Our goal as preachers of God’s Word is to help the church respond to the risen Christ, to be doers of the Word and not hearers only (James 1:22–25). God’s Word is designed to act on his people—to reprove, correct, and train in righteousness (2 Tim. 3:16). True, expository preaching is more than helping people comprehend the truths of a passage. Faithful proclamation and explanation of a text include application. God’s Word is believed and lived, and there are multiple ways to season a sermon with application.

Three Ways to Apply a Text

Application is answering the question, “How does God want us to obey, follow, and trust him in light of this text?” Some preachers are allergic to application because they’re leery of being labeled as legalists. But if you aren’t careful, you might become a preacher of antinomianism. Remember, the grace of God doesn’t minimize obedience, it actualizes it.

Preachers are chefs of the church. Every week you study, prepare, and feed Christ’s sheep with the recipe revealed in the passage. Brother chef, remember to season your sermon with the spice of application. And just like the varieties of seasonings you find in a grocery store, there’s a variety of applications you can use as well.

There are three ways we can bring application to the front. Think of them as flavors. And when you spice in all three, it’s savory.

1. Interrogative Application 

Interrogative applications are aimed at getting to the heart (Heb. 4:12). They invite the hearer to participate in the sermon and bring the text to bear on their life through the use of a question mark. Doesn’t our Lord do this? “For which of you, desiring to build a tower, does not first sit down and count the cost, whether he has enough to complete it?” (Luke 14:28).

True, expository preaching is more than helping people comprehend the truths of a passage. Faithful proclamation and explanation of a text include application. Click To Tweet

Asking questions provides a window of examination, where listeners are asked to look into the mirror of God’s Word. It’s here that a question might reveal sin. We have onion-style hearts: layers that need peeling, repenting, and restoring. And God’s grace is sufficient for each layer. The question, and the answer, may also bring comfort and joy in Christ. Questions bring sins—actions, thoughts, inactions—into the light to be examined through the gospel and then acted upon. Questions fill the canon, from Genesis to Revelation, so pepper them in your sermon.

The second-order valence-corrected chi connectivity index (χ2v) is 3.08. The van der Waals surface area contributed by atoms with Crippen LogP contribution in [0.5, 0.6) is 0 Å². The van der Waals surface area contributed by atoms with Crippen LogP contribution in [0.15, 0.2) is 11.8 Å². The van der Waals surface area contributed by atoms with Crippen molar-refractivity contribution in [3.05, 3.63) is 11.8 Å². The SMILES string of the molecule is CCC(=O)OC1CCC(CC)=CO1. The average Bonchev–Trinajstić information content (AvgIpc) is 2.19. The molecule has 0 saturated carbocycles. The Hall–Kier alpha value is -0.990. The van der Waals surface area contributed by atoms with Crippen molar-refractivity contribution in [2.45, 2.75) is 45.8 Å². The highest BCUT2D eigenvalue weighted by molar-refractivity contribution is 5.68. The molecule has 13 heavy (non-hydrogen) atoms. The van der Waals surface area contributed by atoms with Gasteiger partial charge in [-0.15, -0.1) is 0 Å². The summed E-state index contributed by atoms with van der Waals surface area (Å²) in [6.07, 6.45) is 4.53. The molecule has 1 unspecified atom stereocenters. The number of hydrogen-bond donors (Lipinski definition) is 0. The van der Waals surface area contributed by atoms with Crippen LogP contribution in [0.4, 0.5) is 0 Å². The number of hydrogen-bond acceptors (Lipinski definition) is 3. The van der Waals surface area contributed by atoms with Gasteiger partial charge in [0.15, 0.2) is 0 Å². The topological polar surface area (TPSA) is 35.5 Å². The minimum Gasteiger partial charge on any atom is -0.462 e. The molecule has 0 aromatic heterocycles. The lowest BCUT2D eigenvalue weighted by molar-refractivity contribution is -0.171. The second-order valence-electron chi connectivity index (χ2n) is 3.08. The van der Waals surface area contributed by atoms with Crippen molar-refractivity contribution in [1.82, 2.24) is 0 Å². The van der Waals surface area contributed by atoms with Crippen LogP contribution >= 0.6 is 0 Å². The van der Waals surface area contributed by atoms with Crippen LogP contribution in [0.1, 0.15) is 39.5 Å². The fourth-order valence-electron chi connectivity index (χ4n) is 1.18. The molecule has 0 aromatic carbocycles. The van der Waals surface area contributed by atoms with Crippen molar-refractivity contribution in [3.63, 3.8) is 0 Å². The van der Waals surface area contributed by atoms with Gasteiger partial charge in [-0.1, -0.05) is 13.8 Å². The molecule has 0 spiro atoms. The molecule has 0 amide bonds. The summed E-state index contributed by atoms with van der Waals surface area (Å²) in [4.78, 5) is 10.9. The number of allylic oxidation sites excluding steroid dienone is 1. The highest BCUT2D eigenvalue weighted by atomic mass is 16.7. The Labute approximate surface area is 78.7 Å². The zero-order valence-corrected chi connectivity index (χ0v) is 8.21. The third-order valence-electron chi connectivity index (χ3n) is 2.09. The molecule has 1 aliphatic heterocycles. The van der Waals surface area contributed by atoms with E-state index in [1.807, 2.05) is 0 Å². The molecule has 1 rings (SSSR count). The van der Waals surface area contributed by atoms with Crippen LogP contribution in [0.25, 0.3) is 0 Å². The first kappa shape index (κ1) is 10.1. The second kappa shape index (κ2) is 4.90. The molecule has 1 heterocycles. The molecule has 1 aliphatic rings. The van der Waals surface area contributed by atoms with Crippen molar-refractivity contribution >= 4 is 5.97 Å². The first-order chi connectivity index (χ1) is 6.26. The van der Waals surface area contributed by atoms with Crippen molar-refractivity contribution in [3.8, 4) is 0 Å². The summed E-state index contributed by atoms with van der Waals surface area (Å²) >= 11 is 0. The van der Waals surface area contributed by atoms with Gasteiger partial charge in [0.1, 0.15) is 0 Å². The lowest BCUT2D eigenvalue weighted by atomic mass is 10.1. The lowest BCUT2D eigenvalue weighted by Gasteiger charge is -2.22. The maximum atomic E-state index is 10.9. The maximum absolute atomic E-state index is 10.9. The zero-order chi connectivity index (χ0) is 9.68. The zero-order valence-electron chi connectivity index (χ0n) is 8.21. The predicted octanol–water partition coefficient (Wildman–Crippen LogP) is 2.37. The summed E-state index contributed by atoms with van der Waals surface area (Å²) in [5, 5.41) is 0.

2. Indicative Application

We often struggle to believe what the Bible says about us. The devil and our old nature make things difficult. So much of our spiritual turmoil is self-induced—listening to ourselves rather than preaching to ourselves. So preachers, let’s help the sheep with indicatives.

Indicative applications are when we apply what the Scriptures say about God, Christians, the world, and the world to come. This is when we season the heart with biblical truth. God is merciful. Jesus is Lord. We are saints. We are forgiven. We are new. We are loved. A new world is on the way. Indicative applications show the church who they are in Christ. “So we have come to know and to believe the love that God has for us. God is love, and whoever abides in love abides in God, and God abides in him” (1 John 4:16). Preachers can come alongside those struggling to “know and believe” the love God has for them, and tell them what is true.

And as the Apostle John shows us in 1 John 4:16, indicative applications also show the church what is true about God. God is love. Believe it, receive it, trust it, rejoice in it, and live from it. To know God’s love, and to love God in return leads to transformation. “If anyone says, ‘I love God,’ and hates his brother, he is a liar” (1 John 4:20). Explanations of indications of truth connect to transformation of heart, soul, mind, and strength.

3. Imperative Application

Imperative applications might be the most obvious applications, the ones we think of the most when we think of connecting the Bible to real life. They draw out what God says regarding actions we must consider as followers of Jesus. However, that’s not all.

Preachers are chefs of the church. Every week you study, prepare, and feed Christ’s sheep with the recipe revealed in the passage. Brother chef, remember to season your sermon with the spice of application. Click To Tweet

Remember to do more than isolate the “sanctificannots” of Scripture. Of course, there are sins to avoid. But also point out the calls for good works, for mercy, for loving one another, and so on as the passage warrants. Faithful preaching will draw out and give attention to “the do’s and the don’ts” of a text.

Look at the text, pray, meditate, and ask, “What is God telling us to do or not do?” Point out if there is a sin to confess and repent of, a truth to believe, a prayer to model, an attitude to embody, and so forth.

Put these seasonings to use. Flavor that sermon. We’re called to feed Christ’s sheep, so let’s feed them more than dry exegesis.

Jeff Medders
Written by: Jeff Medders on May 17, 2021

J.A. Medders serves on staff at Risen Church and the Risen Collective in Houston, TX. He’s a Ph.D. student in biblical spirituality at The Southern Baptist Theological Seminary. He also hosts The Acts 29 Podcast. Jeff is the author of Humble Calvinism and Gospel Formed. You can follow his writing and monthly newsletter at spiritualtheology.net.

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